NAACP Chairman Calls Bush Judicial Nominees Anti-Civil RightsMay 10, 2005
Seating conservative judges could roll back civil rights gains
Julian Bond, Chairman, NAACP National Board of Directors, today said the Bush Administration's judicial nominees "are the most conservative of any recent president" and if they are confirmed by the U.S. Senate, "they will weaken and roll back civil rights laws, exposing minority Americans to unfair treatment without the prospect of remedy or relief."
Speaking at a Washington, D.C. press conference, Bond said: "On racial discrimination, the president's federal district judges score the lowest of any modern chief executive." Since more than 200 Bush judicial appointees were able to win Senate approval Bond said there is no reason for the Senate to change rules that allow senators to filibuster to block senate confirmation of certain judicial nominees. Bond was joined at the press conference by Judith Lichtman, Vice Chair, Leadership Conference on Civil Rights (LCCR), LCCR Executive Director Wade Henderson, Senators Edward Kennedy (D.Mass) and Patrick Leahy (D., VT) and Washington, D.C. Congresswoman Eleanor Holmes Norton. Bond and nearly 20 civil rights leaders from the nation's leading civil rights organizations sent a letter to Senate Majority Leader Bill Frist (R., Tenn) and Minority Leader Harry Reid (D., Nevada) urging the senators to oppose the so-called "nuclear option".
"Why are the President and his supporters so afraid to take their chances now without changing the rules that resulted in seating the present judges?" Bond said. "The answer is that some of his current nominees are even more extreme than their predecessors, and promise to wreak even more damage on the fragile system of civil rights protections won at great cost and sacrifice. Under the present system, they cannot win. They'd rather pervert the process than lose."
Bond, a veteran civil rights leader, said: "Using race ? comparing today's struggle with the civil rights community's battles to end filibusters in the past ? is an offensive misuse of history. It suggests that people of color aren't bright enough to see the difference between those who oppose and those who support civil rights. It suggests a distorted equivalence, that fights for constitutional rights and fights against them are all the same.
"It is insulting to the memory of those heroic warriors ? in the Congress and in the streets ? who fought for their beliefs and our rights, and who prevailed because their cause was just. Those who argue for drastic change today are unwilling to submit their ideas ? and their nominees ? to the same test under the same standards and the same rules that have prevailed in the United States for decades and decades. Americans understand that these nominees are far, far out of the judicial mainstream. The ideas they hold, the rulings they have made, their speeches ? place them in a dim and gloomy legal netherworld where few Americans wish to dwell.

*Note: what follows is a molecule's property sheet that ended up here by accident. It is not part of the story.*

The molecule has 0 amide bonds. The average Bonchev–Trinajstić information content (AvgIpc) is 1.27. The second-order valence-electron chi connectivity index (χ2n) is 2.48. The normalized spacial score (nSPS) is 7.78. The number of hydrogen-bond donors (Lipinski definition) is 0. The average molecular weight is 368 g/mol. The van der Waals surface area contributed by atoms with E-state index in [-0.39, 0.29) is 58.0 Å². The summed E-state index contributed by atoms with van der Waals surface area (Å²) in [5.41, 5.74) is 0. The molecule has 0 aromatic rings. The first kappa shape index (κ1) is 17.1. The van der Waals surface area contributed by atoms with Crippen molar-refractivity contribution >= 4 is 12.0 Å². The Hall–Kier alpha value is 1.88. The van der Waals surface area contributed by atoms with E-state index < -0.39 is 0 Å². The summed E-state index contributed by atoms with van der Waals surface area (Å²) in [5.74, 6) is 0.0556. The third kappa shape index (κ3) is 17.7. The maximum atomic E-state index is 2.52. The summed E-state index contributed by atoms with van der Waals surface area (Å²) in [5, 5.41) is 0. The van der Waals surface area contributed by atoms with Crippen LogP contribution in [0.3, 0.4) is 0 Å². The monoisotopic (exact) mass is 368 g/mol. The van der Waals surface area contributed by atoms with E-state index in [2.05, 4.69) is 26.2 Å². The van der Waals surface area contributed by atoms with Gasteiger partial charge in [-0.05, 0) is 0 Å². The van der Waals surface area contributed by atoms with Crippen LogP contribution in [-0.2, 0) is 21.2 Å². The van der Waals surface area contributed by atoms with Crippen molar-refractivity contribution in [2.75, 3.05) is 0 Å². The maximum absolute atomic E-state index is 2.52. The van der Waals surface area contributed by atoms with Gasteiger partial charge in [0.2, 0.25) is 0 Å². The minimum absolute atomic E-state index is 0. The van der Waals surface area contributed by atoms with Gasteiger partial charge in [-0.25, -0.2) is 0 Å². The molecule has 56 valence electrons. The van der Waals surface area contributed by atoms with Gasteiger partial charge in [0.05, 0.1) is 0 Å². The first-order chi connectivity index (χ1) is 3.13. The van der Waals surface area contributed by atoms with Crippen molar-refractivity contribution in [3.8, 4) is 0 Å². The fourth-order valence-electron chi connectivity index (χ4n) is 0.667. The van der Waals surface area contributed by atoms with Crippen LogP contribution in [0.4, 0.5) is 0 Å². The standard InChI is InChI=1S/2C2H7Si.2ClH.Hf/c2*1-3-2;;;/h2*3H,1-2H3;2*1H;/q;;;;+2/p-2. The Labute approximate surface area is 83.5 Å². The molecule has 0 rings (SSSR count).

"It is especially insulting to clothe one nominee, Justice Janice Rogers Brown, in pigment rather than principle, substituting race for nationality and color for capability.
"Frustrated at their inability to convince Americans that their nominees are conventional conservatives and not the extremists their records reveal them to be, they have resorted to changing the rules because they know that otherwise they cannot win.
"They tried this in the House of Representatives with the ethics rules. That flawed version of "Texas Hold 'em" didn't work, and this one won't either. Playing the race card once again only demonstrates how bankrupt their goals are ? and how desperate they are to win at any cost. They are truly dealing from the bottom of the deck. Americans know a joker when they see one. And they will not forget or forgive."
Founded in 1909, the NAACP is the nation's oldest and largest civil rights organization. Its half-million adult and youth members throughout the United States and the world are the premier advocates for civil rights in their communities, conducting voter mobilization and monitoring equal opportunity in the public and private sectors.
CONTACT: NAACP Office of Communications 410.580.5125